Four Shires Guild of Bell Ringers

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The bells unloaded from Whites of Appleton's lorry and lined up in the churchyard prior to being trundled into the Church.

The bells are (L-R):- tenor probably by John Martin of Worcester 1638 (11-0-2); 4th, John Rudhall 1826 (9-1-17); 3rd, Henry Bond of Burford 1904 (6-0-7); 2nd, possibly by James Keene 1625 (5-0-6); new treble, Whitechapel 2014 (5-1-3)

Graham Clifton of WoA (and Guild member), bringing the 4th bell up

Back in 1996, I think it was, the Guild held its Minimus (Minnie Mouse) Striking Competition at Stanway. It's the only time I ever rang there when they were a ring of 4. Why was that, when they are only 3 miles from my home? Simple. They were seriously dreadful. They went like the proverbial side of a house, and there were perfectly reasonable questions about which mode they were tuned to, the conclusion being they were just a collection of sounds. A lot happened after then. Simon Ridley from Cheltenham bravely, very bravely, took them on. He did some maintenance work up there (see Newsletter 133; July 2012) and launched an appeal to rehang them, and, if possible, add a treble. The latter was straightforward, because the four bells hung in a 5-bell frame.

Fast forward to last year, when the appeal reached its target and an order was placed with Whites of Appleton to undertake the work. A local donor provided funds to have a new treble cast. The bells were taken out and transported to WoA's works.

It was there, after removing the headstocks, that the crowns of the old treble (now 2nd) and the tenor were found to have too many holes drilled through from past hangings for them to be safe to ring full-circle. They looked like pepper pots. An extra bill of about £6000 was required to weld up the holes and make them strong enough to once again ring.

While the bells were away the wooden bellframe was strengthened. It was OK in itself, but there were no tie bars to squeeze the joints together, and it moved around on its foundation beams. It was hardly surprising the bells went as badly as they did. New tie bars were inserted and a new steel foundation base was installed. In addition, the Ringing Room received some TLC, with various areas being wood panelled. Nice.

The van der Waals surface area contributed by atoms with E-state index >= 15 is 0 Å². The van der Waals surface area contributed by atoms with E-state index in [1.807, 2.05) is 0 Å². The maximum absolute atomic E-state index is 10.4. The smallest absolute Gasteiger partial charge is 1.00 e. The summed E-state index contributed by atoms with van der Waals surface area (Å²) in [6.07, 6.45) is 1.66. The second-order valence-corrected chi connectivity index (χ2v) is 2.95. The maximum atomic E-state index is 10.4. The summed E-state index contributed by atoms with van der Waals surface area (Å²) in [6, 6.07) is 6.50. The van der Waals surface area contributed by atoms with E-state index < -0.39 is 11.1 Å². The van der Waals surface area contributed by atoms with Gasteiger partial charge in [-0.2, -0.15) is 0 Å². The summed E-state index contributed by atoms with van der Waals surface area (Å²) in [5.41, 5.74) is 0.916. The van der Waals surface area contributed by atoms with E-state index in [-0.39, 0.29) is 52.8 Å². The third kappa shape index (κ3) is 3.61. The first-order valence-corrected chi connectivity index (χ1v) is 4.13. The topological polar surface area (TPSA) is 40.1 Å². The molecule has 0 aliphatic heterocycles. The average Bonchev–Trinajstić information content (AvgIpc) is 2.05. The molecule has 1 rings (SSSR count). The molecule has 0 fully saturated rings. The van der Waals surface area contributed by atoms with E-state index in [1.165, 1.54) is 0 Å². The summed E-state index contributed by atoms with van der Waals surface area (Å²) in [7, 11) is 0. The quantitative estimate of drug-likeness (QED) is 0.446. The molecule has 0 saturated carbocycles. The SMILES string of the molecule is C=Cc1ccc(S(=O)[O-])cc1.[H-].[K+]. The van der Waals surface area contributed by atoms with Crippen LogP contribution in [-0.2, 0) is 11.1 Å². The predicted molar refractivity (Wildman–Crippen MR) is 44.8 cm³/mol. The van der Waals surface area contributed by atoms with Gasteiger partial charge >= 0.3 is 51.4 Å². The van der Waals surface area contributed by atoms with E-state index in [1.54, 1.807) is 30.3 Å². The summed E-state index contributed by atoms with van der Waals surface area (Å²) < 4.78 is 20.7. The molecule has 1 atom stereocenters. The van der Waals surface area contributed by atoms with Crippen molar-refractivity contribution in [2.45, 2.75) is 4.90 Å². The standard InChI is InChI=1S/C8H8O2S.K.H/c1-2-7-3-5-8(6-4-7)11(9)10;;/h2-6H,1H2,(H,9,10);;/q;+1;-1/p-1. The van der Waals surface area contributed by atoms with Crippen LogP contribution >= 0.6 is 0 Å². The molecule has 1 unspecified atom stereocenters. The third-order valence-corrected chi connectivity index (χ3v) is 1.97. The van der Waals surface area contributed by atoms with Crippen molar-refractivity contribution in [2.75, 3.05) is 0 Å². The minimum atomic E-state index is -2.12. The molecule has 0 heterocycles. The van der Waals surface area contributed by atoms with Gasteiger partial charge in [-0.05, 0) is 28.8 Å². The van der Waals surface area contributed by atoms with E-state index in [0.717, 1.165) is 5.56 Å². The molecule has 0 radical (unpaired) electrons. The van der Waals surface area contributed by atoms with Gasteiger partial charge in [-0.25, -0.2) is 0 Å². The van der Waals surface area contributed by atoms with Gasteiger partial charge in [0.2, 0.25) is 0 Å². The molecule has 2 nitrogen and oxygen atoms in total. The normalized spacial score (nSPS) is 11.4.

Activity in the belfry: Simon Ridley in the foreground.

The bells returned on Monday 1st June. As is the norm, they were lined up along the path for the photos. It is extremely unlikely that they will be seen in the churchyard again for a very long time.

By the end of that day all the bells were in their pits and some fittings were on. Tuesday saw all the big pieces on the bells, and the smaller bits and pieces were being done. It is amazing how quickly the big pieces go on, but how long it takes to fit the little bits — is it something about the 80:20 rule: 80% of the work will take 20% of the time, whereas the remaining 20% needs 80%…. ?

Friday lunch time was the try-out. I felt privileged to be invited along considering I hadn't got my hands mucky, so I hung back outside to listen to the rise. It was a lovely sunny day. The bells sounded good; definitely tuned to a major scale now. All sounded even, too. I ventured up the tower to find a smart Ringing Room, from the ceiling of which hung ropes with psychedelic salleys. Psychedelic? You don't believe me? OK, you need to go and see for yourself. If you want some like this, ask Simon how he obtained them. They may catch on. What a big change with the bells! Very good Simon. Very good Whites.

Fast forward again by just over a fortnight, to the Re-dedication Service on 21st June. The Re-dedication ceremony was performed by The Rt Rev David Jennings, the Honorary Assistant Bishop of Gloucester. The reception afterwards was in the Great Hall of Stanway House, by kind permission of the Earl & Countess of Wemyss and March.

Mr & Mrs Graham Clifton, looking pleased with the result

The frontage of Stanway House, with waiters in attendance

Mingling in the Great Hall of Stanway House

The reception was delightfully 'old-style and old-money', as one might expect from an ancient titled family, with uniformed waiters and waitresses circulating with drinks, delicately-prepared sandwiches and mini-desserts. It rounded off a sunny day in a Cotswold church and village, with the previously-dreadful bells now augmented, and sounding and ringing well; plus the historic and architectural delights of Stanway House to savour. Hmmm: very nice. I could manage this every weekend….

The Guild will get a chance to try out Stanway bells on Oct 24th.

Chris Povey.